Q: What version of DirectX will your book cover?
Answer: It will cover the most currently available version of DirectX Graphics at the time of completion of the manuscript. Currently that is the "SDK Update" release for DirectX 9.0 which is in beta as of May, 2003. The contents of the book will cover the core Direct3D interfaces, the D3DX utility library and the .x file format. Material on the DirectX SDK itself will also be covered: sample framework, installing the SDK, etc.
Q: When will your book be available?
Answer: My current thinking is to get it on the shelf in 2004.
Q: Why is your book taking so long?
Answer: There are two parts to this question. First, there is the simple fact that never having written a large book before I simply underestimated the amount of time it would take to write the book that I wanted to write. If I couldn't write the kind of book I wanted, I didn't see the point. Writing a book like this is easily a full-time job by itself and I have a regular full-time job and a regular life on top of this huge personal project.
Second, there is the amount of material to cover. I am not writing a "surface" book, where you read it for a couple weeks and put it on your bookshelf and never look at it again. I was writing the kind of book that you want to keep right next to your computer while you're programming because you know its going to help you as a working reference. At the same time I wanted it to be organized in such a way that you could read the book linearly with each successive chapter building on the concepts explained previously.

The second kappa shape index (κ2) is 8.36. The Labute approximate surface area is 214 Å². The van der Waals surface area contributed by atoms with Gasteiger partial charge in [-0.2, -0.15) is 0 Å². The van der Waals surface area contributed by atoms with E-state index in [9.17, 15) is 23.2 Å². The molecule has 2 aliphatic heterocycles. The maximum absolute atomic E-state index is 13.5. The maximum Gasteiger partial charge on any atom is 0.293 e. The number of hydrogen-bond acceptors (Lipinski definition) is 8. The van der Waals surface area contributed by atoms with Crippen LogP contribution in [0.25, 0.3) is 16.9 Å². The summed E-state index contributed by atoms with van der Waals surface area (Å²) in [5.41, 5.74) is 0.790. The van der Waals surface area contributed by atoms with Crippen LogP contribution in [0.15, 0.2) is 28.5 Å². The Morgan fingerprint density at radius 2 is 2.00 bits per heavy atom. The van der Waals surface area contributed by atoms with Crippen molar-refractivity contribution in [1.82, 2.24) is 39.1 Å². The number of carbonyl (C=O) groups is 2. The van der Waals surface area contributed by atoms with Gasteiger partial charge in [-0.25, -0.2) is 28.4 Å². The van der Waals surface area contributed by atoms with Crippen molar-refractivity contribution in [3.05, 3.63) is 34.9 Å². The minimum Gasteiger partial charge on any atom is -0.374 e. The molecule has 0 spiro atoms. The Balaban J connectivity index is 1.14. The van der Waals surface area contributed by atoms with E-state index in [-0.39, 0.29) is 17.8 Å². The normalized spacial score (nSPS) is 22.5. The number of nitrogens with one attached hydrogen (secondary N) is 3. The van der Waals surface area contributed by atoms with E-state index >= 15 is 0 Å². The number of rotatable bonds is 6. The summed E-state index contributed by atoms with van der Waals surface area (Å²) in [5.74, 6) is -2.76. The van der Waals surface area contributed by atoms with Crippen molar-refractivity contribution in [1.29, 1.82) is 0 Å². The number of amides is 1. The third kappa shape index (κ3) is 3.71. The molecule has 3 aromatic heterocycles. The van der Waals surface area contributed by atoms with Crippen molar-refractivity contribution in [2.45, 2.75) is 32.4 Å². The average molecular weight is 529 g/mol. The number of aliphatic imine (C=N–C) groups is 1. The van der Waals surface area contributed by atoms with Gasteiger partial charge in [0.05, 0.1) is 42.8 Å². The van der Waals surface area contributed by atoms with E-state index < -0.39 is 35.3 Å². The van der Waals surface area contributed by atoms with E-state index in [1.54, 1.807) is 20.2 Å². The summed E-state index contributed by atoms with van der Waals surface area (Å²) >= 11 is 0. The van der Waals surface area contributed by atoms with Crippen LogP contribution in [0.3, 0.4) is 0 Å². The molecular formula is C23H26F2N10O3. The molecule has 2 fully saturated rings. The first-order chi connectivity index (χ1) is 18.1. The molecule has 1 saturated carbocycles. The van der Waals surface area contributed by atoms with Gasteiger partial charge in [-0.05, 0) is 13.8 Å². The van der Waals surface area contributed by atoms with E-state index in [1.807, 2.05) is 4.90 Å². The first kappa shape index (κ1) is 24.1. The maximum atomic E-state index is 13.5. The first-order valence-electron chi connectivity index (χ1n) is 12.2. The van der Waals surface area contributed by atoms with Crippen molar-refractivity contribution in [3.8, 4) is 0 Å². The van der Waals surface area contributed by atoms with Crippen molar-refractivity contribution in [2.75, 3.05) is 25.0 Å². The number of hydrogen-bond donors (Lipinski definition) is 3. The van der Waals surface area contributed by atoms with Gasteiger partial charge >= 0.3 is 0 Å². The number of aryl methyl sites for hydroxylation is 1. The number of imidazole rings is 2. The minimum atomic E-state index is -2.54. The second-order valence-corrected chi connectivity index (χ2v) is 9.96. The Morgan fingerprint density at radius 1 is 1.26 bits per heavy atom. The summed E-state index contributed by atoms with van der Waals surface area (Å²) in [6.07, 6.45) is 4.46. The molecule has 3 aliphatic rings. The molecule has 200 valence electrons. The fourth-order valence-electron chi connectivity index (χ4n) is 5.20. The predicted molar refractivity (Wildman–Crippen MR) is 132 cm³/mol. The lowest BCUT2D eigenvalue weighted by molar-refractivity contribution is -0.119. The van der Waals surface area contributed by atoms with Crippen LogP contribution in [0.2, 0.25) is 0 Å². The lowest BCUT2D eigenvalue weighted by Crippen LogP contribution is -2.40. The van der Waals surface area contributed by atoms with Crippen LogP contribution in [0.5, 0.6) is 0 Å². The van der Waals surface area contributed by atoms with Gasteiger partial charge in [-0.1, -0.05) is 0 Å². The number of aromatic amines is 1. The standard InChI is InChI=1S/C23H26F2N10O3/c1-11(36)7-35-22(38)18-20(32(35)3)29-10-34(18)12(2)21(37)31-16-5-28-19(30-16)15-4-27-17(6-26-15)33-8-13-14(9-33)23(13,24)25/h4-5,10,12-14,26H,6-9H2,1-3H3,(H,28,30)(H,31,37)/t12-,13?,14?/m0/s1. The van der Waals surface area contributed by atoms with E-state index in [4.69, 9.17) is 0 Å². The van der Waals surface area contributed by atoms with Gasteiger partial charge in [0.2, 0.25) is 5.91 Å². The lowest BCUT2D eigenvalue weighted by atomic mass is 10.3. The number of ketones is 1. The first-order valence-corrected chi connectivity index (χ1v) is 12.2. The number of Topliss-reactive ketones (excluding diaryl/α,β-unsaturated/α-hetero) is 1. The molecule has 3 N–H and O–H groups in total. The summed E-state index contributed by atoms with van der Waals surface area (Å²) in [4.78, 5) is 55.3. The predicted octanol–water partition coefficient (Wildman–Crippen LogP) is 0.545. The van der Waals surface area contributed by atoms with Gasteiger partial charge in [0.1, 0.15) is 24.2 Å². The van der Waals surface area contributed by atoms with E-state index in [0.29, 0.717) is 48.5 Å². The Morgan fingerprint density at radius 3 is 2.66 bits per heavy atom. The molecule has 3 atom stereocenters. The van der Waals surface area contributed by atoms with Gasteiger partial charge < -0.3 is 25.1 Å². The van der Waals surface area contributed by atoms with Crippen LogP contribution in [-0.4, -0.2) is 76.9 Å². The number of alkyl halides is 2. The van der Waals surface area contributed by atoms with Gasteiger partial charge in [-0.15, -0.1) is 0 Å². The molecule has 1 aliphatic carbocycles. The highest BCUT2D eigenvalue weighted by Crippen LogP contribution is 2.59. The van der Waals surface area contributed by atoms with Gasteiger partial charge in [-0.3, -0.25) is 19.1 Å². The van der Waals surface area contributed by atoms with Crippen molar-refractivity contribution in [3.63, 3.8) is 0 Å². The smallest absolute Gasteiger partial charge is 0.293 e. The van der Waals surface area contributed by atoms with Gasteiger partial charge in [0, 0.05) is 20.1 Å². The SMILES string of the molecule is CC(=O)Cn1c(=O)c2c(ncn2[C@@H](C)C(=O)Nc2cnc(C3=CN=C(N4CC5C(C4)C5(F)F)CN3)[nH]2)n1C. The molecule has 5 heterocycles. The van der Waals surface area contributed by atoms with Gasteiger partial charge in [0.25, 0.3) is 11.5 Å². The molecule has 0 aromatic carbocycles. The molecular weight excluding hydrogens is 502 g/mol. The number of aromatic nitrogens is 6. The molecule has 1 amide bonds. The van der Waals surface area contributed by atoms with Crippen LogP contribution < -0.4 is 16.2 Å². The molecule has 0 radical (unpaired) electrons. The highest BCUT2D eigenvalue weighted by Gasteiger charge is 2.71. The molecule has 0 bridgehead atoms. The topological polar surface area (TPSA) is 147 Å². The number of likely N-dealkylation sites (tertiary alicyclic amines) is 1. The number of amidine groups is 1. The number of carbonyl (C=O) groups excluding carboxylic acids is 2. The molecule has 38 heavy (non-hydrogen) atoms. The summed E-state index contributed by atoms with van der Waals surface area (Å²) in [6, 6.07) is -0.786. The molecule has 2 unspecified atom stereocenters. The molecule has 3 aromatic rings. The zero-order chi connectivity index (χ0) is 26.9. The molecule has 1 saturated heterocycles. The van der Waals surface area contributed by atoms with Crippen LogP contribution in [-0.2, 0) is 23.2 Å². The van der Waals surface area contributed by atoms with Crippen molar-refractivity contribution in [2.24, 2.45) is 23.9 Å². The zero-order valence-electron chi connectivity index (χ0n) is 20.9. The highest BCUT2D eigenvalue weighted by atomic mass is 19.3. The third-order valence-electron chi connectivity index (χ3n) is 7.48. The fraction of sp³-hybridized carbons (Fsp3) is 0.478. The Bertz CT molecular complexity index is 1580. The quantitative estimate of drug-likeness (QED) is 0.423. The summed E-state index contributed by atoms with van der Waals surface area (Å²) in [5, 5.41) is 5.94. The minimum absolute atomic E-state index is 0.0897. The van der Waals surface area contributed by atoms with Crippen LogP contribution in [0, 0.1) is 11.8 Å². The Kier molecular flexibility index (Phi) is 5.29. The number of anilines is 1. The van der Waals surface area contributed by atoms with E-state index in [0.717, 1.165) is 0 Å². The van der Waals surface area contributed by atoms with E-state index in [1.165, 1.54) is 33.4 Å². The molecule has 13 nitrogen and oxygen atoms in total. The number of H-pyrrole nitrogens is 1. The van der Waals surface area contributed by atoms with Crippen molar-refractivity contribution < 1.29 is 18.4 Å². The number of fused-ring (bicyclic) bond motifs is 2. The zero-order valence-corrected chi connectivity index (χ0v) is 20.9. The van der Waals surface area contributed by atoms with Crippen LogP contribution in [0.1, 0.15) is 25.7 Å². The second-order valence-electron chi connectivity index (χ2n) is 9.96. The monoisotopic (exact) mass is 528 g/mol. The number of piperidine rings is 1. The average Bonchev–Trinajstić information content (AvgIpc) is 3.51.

This book will be published one way or another, even if I have to publish it myself on the web.
Q: Will you cover DirectSound, DirectInput, etc.?
Answer: I will not cover DirectSound, DirectInput, DirectMusic, DirectPlay or DirectShow. To cover all of DirectX I think would take three good-sized books: a book on Direct3D, a book on DirectShow and one more covering the remaining technologies. Rather than try to cover everything in DirectX, I'm focusing strictly on Direct3D to make the text focused and as complete as possible. The DirectXSetup API is covered in a chapter on installation.
Q: Will your book cover the managed API?
Answer: The book itself will not cover the managed API; all of the discussion and API syntax given in the book will be for the C++ COM API. However, all of the conceptual explanations of the API features and how they work apply equally well to the managed API. The sample programs included with the book will be available in C++ using the COM API as well as versions in C# and Visual Basic.Net using the managed API.
Q: Will you talk about game development?